View Full Version : Reply 'from' Liz Truss

04-03-2013, 10:58 PM
I have had a reply to the letter I sent to ET at last. It's not actually from her obviously! The letter and my response below. Not very eloquent but its late and I've got a cold. I'm sharing freely so this will pop up elsewhere on the net too.

Dear Ms Truss
Thank you for your response, via Barbara Redican, to my letter. I have responded to the points Ms Redican makes on your behalf with my continued concerns in blue type below. I hope you are able to clarify and respond to these points.
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Thank you for your email of 7 February, addressed to the Parliamentary Under Secretary of State for Education and Childcare, about the proposed childcare reforms. As I am sure you will appreciate, the minister receives a large amount of correspondence and is unable to reply to each one personally. It is for this reason I have been asked to reply.
I should start by explaining that we want to enable the provision of more high quality childcare and childminders are an essential component of this. This is welcome news but I believe you need to reassess your strategy for achieving this aim.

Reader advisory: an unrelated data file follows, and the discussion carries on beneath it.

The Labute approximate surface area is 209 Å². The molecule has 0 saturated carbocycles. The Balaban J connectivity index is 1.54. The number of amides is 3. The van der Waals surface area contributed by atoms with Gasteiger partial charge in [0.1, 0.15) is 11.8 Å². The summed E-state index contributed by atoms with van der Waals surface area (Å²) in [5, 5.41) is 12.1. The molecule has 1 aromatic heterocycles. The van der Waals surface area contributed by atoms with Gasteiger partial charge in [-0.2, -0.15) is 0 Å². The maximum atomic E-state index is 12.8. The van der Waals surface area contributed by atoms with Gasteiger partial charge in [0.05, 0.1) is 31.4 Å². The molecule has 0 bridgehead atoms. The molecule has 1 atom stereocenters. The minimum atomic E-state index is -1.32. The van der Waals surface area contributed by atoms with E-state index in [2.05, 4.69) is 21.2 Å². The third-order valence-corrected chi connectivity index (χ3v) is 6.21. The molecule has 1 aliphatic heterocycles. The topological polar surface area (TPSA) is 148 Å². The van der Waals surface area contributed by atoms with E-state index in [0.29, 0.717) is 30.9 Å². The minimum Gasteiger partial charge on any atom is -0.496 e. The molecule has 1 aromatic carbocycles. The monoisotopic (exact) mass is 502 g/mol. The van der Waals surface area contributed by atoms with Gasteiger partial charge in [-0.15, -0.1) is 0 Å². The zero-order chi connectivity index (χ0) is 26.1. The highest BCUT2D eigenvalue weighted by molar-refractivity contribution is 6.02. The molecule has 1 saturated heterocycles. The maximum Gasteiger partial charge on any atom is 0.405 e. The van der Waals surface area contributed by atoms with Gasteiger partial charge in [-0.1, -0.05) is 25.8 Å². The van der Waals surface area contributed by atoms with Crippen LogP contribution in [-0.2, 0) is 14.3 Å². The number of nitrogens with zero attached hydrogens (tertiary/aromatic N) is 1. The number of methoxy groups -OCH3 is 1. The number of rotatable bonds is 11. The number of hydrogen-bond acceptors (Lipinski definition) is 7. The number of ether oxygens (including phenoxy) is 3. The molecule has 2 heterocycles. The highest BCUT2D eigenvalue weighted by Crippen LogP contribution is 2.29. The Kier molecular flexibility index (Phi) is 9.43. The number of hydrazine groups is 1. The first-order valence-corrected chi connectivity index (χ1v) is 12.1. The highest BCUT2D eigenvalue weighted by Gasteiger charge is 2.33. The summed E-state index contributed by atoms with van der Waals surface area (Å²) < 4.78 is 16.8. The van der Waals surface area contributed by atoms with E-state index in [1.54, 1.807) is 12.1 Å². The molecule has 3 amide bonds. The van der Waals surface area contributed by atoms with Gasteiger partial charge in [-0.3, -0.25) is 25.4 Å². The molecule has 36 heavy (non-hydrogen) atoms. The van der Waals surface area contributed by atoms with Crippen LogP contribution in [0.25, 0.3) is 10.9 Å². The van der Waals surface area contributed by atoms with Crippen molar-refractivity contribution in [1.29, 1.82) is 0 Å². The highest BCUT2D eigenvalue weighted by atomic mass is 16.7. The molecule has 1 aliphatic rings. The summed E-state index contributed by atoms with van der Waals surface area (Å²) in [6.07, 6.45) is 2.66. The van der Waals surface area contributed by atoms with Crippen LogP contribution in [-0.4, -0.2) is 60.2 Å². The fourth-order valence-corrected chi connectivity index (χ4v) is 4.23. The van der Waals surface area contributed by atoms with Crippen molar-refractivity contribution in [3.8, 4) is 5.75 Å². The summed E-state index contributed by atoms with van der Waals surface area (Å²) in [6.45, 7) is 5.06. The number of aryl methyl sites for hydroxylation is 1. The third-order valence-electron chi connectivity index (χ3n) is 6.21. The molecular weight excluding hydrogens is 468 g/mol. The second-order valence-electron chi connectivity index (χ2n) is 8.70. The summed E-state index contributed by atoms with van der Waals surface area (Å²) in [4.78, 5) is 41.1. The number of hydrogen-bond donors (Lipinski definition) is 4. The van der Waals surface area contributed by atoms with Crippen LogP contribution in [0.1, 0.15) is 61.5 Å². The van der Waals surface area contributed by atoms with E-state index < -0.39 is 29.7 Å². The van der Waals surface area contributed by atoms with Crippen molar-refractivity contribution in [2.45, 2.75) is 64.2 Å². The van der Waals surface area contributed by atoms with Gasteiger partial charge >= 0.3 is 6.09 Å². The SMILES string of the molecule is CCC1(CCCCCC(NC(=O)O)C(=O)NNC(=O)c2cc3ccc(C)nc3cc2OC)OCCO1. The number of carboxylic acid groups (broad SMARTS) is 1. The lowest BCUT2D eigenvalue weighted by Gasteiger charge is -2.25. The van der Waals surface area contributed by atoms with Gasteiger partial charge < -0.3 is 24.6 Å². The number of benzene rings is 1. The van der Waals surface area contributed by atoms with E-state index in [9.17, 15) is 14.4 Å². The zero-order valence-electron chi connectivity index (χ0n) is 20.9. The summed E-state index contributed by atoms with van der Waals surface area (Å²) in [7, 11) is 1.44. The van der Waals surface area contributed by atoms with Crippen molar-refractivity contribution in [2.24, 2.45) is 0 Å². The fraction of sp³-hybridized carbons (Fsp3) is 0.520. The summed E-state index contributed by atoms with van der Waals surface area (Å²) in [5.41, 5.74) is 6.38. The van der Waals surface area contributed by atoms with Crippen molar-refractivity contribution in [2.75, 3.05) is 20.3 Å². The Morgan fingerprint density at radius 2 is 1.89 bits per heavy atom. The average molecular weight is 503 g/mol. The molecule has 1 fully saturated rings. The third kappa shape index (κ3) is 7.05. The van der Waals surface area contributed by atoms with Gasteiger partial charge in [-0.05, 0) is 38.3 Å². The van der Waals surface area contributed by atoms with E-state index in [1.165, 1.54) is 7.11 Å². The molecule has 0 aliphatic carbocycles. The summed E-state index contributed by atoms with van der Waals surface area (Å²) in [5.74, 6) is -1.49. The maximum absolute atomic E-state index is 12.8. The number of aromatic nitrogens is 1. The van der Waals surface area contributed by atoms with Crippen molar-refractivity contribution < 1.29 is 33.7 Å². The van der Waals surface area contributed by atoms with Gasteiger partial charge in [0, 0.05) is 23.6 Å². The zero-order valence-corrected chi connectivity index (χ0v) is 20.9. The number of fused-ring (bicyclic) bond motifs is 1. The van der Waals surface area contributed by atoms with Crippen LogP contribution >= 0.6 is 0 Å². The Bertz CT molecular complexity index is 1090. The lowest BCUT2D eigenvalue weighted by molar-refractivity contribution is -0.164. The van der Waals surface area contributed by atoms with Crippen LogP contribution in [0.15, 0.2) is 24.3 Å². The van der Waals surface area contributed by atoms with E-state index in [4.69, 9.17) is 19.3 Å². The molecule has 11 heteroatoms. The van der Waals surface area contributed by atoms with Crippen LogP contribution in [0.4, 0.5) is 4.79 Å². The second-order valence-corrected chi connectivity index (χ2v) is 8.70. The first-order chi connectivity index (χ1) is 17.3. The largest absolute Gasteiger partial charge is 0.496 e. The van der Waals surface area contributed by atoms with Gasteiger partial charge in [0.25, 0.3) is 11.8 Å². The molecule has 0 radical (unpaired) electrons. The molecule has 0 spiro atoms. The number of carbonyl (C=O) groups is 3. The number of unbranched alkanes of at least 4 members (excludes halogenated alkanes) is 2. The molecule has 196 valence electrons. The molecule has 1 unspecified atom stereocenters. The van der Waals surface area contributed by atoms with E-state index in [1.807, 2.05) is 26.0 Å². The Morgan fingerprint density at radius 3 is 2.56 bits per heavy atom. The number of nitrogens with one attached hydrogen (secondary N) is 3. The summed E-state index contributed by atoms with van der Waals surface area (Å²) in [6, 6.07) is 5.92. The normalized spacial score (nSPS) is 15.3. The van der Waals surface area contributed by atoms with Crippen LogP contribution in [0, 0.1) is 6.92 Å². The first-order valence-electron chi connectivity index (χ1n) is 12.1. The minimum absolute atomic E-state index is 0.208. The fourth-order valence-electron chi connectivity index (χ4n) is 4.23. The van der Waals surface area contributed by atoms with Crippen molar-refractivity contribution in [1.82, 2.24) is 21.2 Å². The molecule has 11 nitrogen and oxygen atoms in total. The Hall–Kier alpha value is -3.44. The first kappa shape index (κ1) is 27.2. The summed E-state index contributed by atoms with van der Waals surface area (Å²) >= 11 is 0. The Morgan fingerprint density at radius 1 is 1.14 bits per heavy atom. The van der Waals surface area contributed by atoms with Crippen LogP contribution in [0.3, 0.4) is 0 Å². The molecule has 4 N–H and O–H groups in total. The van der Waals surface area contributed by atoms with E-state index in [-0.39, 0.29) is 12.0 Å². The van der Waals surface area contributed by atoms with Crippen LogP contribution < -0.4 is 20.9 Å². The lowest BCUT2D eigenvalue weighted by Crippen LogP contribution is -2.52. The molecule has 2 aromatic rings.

There are superb childminders right across the country, but we know the current system is not working for many of them. I wonder how you know this. My overwhelming impression, gleaned from the views of my local colleagues, and other childminders I know from online sources across the country is that the current system in general works very well. In fact the area that most of us find frustrating is actually tax credits and the way these are abused by clients who make fraudulent claims when no longer using the childcare hours or provider stated on their application. It is needlessly complicated and burdensome, which has led to the number of childminders falling dramatically in the last twenty years. We want to tackle this worrying trend and encourage more talented people to enter the profession. My understanding is that the fall in childminder numbers has now ceased so it appears there is no worrying trend to tackle, although if agencies ever became mandatory you would see a definite decline as we all jump ship! I wonder what evidence you have that the fall in numbers is entirely due to burdensome, complex systems? Whilst I am aware that many childminders did leave with the advent of Ofsted and later the EYFS (due more to fear of the unknown and an unwillingness to change rather than the paperwork I believe) many more have left to retire, to have their own children, to begin new roles in the childcare sector (teaching, management, assessing, inspecting etc.) following up-skilling and access to professional qualifications, not because of burden or complexity. The childminders who chose to remain have embraced the changes and the greater professionalism and access to new opportunities they have brought. Yes, it has taken awhile to get used to the paperwork and new regime, but we are not the only practitioners in the sector to have had to tackle this, and we can see the added value the EYFS brings to our practice and in improving outcomes for young children. We have also welcomed the additional support developed and provided by our LEAs, which has helped to improve and enhance our practice still further. We are not against the current changes proposed because they are changes but because we do not comprehend how they will be beneficial and because we have been given insufficient information about how they will operate in practice.